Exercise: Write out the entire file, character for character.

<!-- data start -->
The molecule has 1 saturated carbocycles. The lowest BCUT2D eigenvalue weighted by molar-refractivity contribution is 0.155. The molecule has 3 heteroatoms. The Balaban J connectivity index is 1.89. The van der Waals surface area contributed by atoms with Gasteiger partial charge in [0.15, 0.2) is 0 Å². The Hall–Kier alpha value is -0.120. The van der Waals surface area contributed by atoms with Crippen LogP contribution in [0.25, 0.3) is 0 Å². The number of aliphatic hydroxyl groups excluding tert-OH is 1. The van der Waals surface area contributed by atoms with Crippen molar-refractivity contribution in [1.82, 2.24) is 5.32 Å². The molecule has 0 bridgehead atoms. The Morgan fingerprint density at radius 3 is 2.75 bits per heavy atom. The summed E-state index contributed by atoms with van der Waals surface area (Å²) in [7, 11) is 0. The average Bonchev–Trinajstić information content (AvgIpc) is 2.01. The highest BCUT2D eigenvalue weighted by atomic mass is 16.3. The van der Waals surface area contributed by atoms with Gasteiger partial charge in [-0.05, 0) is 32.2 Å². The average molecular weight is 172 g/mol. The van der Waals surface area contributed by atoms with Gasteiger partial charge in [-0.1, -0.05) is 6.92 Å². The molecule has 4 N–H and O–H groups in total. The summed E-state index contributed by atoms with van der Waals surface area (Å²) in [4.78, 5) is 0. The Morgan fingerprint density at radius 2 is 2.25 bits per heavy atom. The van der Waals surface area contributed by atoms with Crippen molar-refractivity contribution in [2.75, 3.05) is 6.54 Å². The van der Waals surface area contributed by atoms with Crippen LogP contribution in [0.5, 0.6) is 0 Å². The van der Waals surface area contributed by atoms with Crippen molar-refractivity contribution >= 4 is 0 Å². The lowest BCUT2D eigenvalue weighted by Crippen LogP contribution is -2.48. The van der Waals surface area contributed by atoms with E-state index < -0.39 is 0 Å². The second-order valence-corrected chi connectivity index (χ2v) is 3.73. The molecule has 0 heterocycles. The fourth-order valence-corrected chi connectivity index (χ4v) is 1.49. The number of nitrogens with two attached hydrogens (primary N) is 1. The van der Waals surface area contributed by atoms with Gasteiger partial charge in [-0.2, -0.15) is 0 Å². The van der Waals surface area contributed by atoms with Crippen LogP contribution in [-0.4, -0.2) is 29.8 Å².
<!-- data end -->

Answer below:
The molecule has 1 saturated carbocycles. The lowest BCUT2D eigenvalue weighted by molar-refractivity contribution is 0.155. The molecule has 3 heteroatoms. The Balaban J connectivity index is 1.89. The van der Waals surface area contributed by atoms with Gasteiger partial charge in [0.15, 0.2) is 0 Å². The Hall–Kier alpha value is -0.120. The van der Waals surface area contributed by atoms with Crippen LogP contribution in [0.25, 0.3) is 0 Å². The number of aliphatic hydroxyl groups excluding tert-OH is 1. The van der Waals surface area contributed by atoms with Crippen molar-refractivity contribution in [1.82, 2.24) is 5.32 Å². The molecule has 0 bridgehead atoms. The Morgan fingerprint density at radius 3 is 2.75 bits per heavy atom. The summed E-state index contributed by atoms with van der Waals surface area (Å²) in [7, 11) is 0. The average Bonchev–Trinajstić information content (AvgIpc) is 2.01. The highest BCUT2D eigenvalue weighted by atomic mass is 16.3. The van der Waals surface area contributed by atoms with Gasteiger partial charge in [-0.05, 0) is 32.2 Å². The average molecular weight is 172 g/mol. The van der Waals surface area contributed by atoms with Gasteiger partial charge in [-0.1, -0.05) is 6.92 Å². The molecule has 4 N–H and O–H groups in total. The summed E-state index contributed by atoms with van der Waals surface area (Å²) in [4.78, 5) is 0. The Morgan fingerprint density at radius 2 is 2.25 bits per heavy atom. The van der Waals surface area contributed by atoms with Crippen molar-refractivity contribution in [2.75, 3.05) is 6.54 Å². The van der Waals surface area contributed by atoms with Crippen LogP contribution in [0.5, 0.6) is 0 Å². The van der Waals surface area contributed by atoms with Crippen molar-refractivity contribution >= 4 is 0 Å². The lowest BCUT2D eigenvalue weighted by Crippen LogP contribution is -2.48. The van der Waals surface area contributed by atoms with E-state index < -0.39 is 0 Å². The second-order valence-corrected chi connectivity index (χ2v) is 3.73. The molecule has 0 heterocycles. The fourth-order valence-corrected chi connectivity index (χ4v) is 1.49. The number of nitrogens with two attached hydrogens (primary N) is 1. The van der Waals surface area contributed by atoms with Gasteiger partial charge in [-0.2, -0.15) is 0 Å². The van der Waals surface area contributed by atoms with Crippen LogP contribution in [-0.4, -0.2) is 29.8 Å².